To challenge Moebius' artistry, Mézières teamed with his lifelong friend Pierre Christin, who would weave a script through the artist's imaginative illustrations. Christin and Mézières collaborated on various scripts before finally landing on the idea for a science fiction strip. The first Valerian and Laureline strip appeared in Pilote magazine in 1967.
"The first comic story Les Mauvais Rêves was just intended to be a story in a weekly comic magazine for kids," Mézières says. "We were just trying to do something personal and different from the eternal subjects like cops and robbers or western stories, or military stuff."
The strip would go on to be collected in 22 slim volumes, each comprising one story arc. While popular in France -- Mézières and Christin's final installment appeared in 2013 -- Valerian and Laureline's space odyssey never gained a foothold abroad.
During the 1960s and 1970s, American comic markets were flooded with superheroes in the wake of the Comics Code Authority squashing popular horror and science-fiction titles. The American comic underground was closer to counterculture, and science fiction films weren’t nearly as big a deal as they are today. Perusing late-1960s sci-fi titles is basically an island of 2001 surrounded by a sea of Mystery Science Theater 3000 cannon fodder.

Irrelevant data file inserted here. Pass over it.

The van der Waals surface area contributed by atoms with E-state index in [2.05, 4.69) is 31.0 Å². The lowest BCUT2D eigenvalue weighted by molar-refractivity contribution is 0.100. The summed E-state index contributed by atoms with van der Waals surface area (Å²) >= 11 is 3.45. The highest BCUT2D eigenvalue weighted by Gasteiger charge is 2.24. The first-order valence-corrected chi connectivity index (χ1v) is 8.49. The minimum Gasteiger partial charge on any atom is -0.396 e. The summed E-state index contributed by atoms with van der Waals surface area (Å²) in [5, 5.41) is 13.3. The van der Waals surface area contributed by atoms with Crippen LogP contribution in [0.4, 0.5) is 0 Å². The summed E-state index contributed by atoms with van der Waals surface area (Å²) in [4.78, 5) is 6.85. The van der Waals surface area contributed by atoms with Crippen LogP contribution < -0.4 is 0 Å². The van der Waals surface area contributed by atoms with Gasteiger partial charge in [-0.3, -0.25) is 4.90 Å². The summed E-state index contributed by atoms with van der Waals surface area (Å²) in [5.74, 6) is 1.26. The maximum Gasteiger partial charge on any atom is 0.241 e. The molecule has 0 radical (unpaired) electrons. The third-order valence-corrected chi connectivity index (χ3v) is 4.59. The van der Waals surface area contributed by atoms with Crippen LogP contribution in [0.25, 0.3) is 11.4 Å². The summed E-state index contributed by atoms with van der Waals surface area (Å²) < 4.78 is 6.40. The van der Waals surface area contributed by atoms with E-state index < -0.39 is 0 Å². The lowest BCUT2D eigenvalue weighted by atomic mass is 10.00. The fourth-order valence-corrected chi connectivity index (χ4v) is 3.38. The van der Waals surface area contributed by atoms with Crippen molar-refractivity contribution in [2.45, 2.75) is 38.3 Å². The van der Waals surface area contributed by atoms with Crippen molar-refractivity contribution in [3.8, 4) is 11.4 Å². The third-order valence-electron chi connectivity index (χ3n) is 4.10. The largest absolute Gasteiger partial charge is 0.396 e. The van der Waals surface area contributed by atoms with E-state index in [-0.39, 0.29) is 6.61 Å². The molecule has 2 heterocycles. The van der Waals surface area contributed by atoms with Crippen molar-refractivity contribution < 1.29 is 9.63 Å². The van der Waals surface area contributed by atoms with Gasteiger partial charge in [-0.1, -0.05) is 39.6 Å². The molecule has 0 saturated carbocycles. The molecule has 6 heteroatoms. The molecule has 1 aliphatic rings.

So when it came time to make a cheap little movie called Star Wars starring a few veteran British actors and holdovers from American Graffiti, some of the fantastic action inspiration had to come from... elsewhere. Science fiction and other genre comics were much bigger in Europe, where magazines like Métal Hurlant (known over here as Heavy Metal) reigned supreme. There was Barbarella, Lone Sloane, and more. Pilote, unlike Metal Hurlant, wasn’t specifically a genre book so much as an intersection of comics in France and Belgium at the time. But as the French sci-fi comic industry blossomed, artists like Ralph McQuarrie, who came up with much of the iconic art for Star Wars, took notice.
Lost in (a lack of) translation
Valerian wasn’t translated into English until 1981, and by the time Americans could get their hands on copies, there were already two Star Wars movies out in the world. Once Mézières and Christin noted the similarities, they tried to veer their strip in some new directions.